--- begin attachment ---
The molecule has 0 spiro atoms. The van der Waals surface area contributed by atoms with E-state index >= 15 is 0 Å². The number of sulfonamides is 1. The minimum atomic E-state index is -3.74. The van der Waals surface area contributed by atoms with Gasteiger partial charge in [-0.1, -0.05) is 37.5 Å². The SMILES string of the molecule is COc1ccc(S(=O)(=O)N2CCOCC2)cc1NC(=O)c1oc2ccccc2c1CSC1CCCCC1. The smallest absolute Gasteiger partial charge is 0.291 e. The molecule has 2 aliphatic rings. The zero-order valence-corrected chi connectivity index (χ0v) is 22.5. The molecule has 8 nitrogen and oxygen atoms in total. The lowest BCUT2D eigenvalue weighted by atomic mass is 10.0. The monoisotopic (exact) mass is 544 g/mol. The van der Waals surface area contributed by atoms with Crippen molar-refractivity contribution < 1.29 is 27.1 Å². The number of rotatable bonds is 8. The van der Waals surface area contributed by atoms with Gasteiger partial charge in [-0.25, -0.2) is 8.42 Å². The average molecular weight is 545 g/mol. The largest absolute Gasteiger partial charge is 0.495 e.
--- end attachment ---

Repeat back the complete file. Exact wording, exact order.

The molecule has 0 spiro atoms. The van der Waals surface area contributed by atoms with E-state index >= 15 is 0 Å². The number of sulfonamides is 1. The minimum atomic E-state index is -3.74. The van der Waals surface area contributed by atoms with Gasteiger partial charge in [-0.1, -0.05) is 37.5 Å². The SMILES string of the molecule is COc1ccc(S(=O)(=O)N2CCOCC2)cc1NC(=O)c1oc2ccccc2c1CSC1CCCCC1. The smallest absolute Gasteiger partial charge is 0.291 e. The molecule has 2 aliphatic rings. The zero-order valence-corrected chi connectivity index (χ0v) is 22.5. The molecule has 8 nitrogen and oxygen atoms in total. The lowest BCUT2D eigenvalue weighted by atomic mass is 10.0. The monoisotopic (exact) mass is 544 g/mol. The van der Waals surface area contributed by atoms with Crippen molar-refractivity contribution < 1.29 is 27.1 Å². The number of rotatable bonds is 8. The van der Waals surface area contributed by atoms with Gasteiger partial charge in [-0.25, -0.2) is 8.42 Å². The average molecular weight is 545 g/mol. The largest absolute Gasteiger partial charge is 0.495 e.